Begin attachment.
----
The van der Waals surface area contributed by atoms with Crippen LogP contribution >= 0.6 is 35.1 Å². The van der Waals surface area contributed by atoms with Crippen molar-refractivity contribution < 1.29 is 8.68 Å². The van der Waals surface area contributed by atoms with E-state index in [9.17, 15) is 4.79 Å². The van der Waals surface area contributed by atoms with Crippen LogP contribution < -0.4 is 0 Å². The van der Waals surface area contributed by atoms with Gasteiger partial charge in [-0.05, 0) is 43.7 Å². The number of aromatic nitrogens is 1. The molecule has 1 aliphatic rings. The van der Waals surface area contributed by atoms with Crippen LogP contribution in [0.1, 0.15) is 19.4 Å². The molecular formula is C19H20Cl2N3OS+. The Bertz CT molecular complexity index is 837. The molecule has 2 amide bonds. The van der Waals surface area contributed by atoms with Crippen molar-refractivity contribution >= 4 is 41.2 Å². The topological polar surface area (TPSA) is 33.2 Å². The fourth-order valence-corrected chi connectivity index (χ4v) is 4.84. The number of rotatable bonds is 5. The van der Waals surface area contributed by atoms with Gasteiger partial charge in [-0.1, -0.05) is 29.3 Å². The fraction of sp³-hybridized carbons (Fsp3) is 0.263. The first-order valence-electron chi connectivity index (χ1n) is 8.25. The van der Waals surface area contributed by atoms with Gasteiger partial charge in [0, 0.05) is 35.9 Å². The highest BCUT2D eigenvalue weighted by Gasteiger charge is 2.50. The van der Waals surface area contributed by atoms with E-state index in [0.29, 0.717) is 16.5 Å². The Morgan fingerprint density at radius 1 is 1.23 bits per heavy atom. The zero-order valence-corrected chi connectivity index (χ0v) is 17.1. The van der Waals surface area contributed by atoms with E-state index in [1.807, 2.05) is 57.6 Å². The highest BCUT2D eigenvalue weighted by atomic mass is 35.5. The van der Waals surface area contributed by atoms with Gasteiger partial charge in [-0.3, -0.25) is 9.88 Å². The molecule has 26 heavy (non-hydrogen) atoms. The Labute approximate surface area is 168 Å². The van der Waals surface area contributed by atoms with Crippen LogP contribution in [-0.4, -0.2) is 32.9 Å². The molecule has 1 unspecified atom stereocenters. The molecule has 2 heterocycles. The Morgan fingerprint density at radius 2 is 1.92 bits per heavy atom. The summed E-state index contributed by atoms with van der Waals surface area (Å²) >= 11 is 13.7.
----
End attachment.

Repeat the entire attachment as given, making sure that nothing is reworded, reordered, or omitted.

The van der Waals surface area contributed by atoms with Crippen LogP contribution >= 0.6 is 35.1 Å². The van der Waals surface area contributed by atoms with Crippen molar-refractivity contribution < 1.29 is 8.68 Å². The van der Waals surface area contributed by atoms with E-state index in [9.17, 15) is 4.79 Å². The van der Waals surface area contributed by atoms with Crippen LogP contribution < -0.4 is 0 Å². The van der Waals surface area contributed by atoms with Gasteiger partial charge in [-0.05, 0) is 43.7 Å². The number of aromatic nitrogens is 1. The molecule has 1 aliphatic rings. The van der Waals surface area contributed by atoms with Crippen LogP contribution in [0.1, 0.15) is 19.4 Å². The molecular formula is C19H20Cl2N3OS+. The Bertz CT molecular complexity index is 837. The molecule has 2 amide bonds. The van der Waals surface area contributed by atoms with Crippen molar-refractivity contribution >= 4 is 41.2 Å². The topological polar surface area (TPSA) is 33.2 Å². The fourth-order valence-corrected chi connectivity index (χ4v) is 4.84. The number of rotatable bonds is 5. The van der Waals surface area contributed by atoms with Gasteiger partial charge in [-0.1, -0.05) is 29.3 Å². The fraction of sp³-hybridized carbons (Fsp3) is 0.263. The first-order valence-electron chi connectivity index (χ1n) is 8.25. The van der Waals surface area contributed by atoms with Gasteiger partial charge in [0, 0.05) is 35.9 Å². The highest BCUT2D eigenvalue weighted by Gasteiger charge is 2.50. The van der Waals surface area contributed by atoms with E-state index in [0.29, 0.717) is 16.5 Å². The Morgan fingerprint density at radius 1 is 1.23 bits per heavy atom. The zero-order valence-corrected chi connectivity index (χ0v) is 17.1. The van der Waals surface area contributed by atoms with E-state index in [1.807, 2.05) is 57.6 Å². The highest BCUT2D eigenvalue weighted by atomic mass is 35.5. The van der Waals surface area contributed by atoms with Gasteiger partial charge in [-0.3, -0.25) is 9.88 Å². The molecule has 26 heavy (non-hydrogen) atoms. The Labute approximate surface area is 168 Å². The van der Waals surface area contributed by atoms with Crippen LogP contribution in [-0.4, -0.2) is 32.9 Å². The molecule has 1 unspecified atom stereocenters. The molecule has 2 heterocycles. The Morgan fingerprint density at radius 2 is 1.92 bits per heavy atom. The summed E-state index contributed by atoms with van der Waals surface area (Å²) >= 11 is 13.7.